The Continental FTA will have a combined GDP of about $2.3 trillion and a population of about one billion people, with more than half comprising the youth. It is estimated that in 2016, consumer and business-to-business spending in Africa was at $3.9 trillion and was projected to reach $5.6 trillion within eight years by 2025.3 The Continental FTA initiative therefore injects a new dimension in international relations, building on Africa’s solid record over the last decade of speaking with one voice and engaging the world actively as a united bloc, whether in seeking better representation or rules in WTO, climate change, World Bank, IMF, or UN negotiations.
The template for continental integration has been set out in the Abuja Treaty. The goal is to form the African Economic Community (AEC) by the year 2028 using the eight recognized regional economic communities (RECs) as the building blocs. The eight RECs are the Arab Maghreb Union, Sahara Sahel Community of States, Common Market for Eastern and Southern Africa, East African Community; Economic Community of Central African States, Economic Community of West African States, Intergovernmental Authority for Development, and Southern African Development Community. The economic integration initiative is a core basis for achieving Agenda 2063, which aims for a prosperous and peaceful Africa.
It will be recalled that the AEC will be achieved through six progressive stages that started in 1991 and will end in 2028, subject to the possibility of fast-tracking. The six stages are as follows: the RECs establish and strengthen FTAs followed by customs unions, the customs unions of the RECs merge to form a Continental Customs Union, which becomes an African Common Market, which in turn becomes the African Economic and Monetary Union. The African Union Heads of State and Government are to decide whether and when to move on to the next successive stage.
So far, FTAs have been established in the RECs and need to be continuously strengthened, especially those of Central and North Africa. But above all, the Tripartite FTA now covers half of the continent, through COMESA, EAC and SADC. The East African Community and the Economic Community of West African States have made good progress in establishing and operationalising their customs unions. The EAC is now working on its monetary union after having successfully launched its customs union in 2005 and its common market in 2010. This indicates that the first stage of establishing FTAs in the RECs has been substantially achieved. As indicated in the ECA’s Africa Regional Integration Index of 2016, trade integration has progressed more than other pillars of integration such as movement of persons infrastructure, industrialization and financial and macroeconomic integration – these five are key pillars of developmental integration.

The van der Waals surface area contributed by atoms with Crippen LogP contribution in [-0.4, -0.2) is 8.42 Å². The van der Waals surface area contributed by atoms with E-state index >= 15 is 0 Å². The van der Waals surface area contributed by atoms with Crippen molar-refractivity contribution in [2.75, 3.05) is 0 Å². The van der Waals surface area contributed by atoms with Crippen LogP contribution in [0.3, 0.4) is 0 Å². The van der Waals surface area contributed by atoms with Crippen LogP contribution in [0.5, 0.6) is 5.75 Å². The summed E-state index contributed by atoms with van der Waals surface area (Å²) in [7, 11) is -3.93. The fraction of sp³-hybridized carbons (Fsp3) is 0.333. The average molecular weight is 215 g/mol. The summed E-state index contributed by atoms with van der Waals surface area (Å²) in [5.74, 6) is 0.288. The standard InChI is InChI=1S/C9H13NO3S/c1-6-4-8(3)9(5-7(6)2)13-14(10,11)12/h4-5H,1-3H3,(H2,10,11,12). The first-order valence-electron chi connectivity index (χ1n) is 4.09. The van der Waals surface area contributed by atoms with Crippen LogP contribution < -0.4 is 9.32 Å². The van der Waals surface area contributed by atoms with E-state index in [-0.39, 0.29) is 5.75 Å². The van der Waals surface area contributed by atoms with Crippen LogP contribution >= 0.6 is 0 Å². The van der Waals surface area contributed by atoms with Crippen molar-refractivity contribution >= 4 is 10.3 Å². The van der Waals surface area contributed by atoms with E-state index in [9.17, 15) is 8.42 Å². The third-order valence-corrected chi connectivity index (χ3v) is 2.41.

What to watch
Much of the negotiation will be a technical bean counting exercise. Therefore, supportive technical institutions will need to be put in place. There will be a main technical body in which the negotiations take place, but this body will need thematic specific working groups or subcommittees, to take care of the various technical fields such as rules of origin, non-tariff barriers, customs cooperation, trade facilitation, product standards, trade remedies, and dispute settlement. Under a developmental approach to economic integration, parallel work on industrialisation and infrastructure will need to be provided for, to be undertaken by experts in those areas. Then, the overall overarching high level bodies responsible for supervising the negotiations and adopting the final deals, will need to be established.
The decision to venture into a new massive free trade area should be evidence based. A clear case should be made on the basis of demonstrable welfare gains in the context of the quest for social economic transformation. Without such a case, it would be difficult to galvanised the required support and ownership by key stakeholders on the public and private sector required.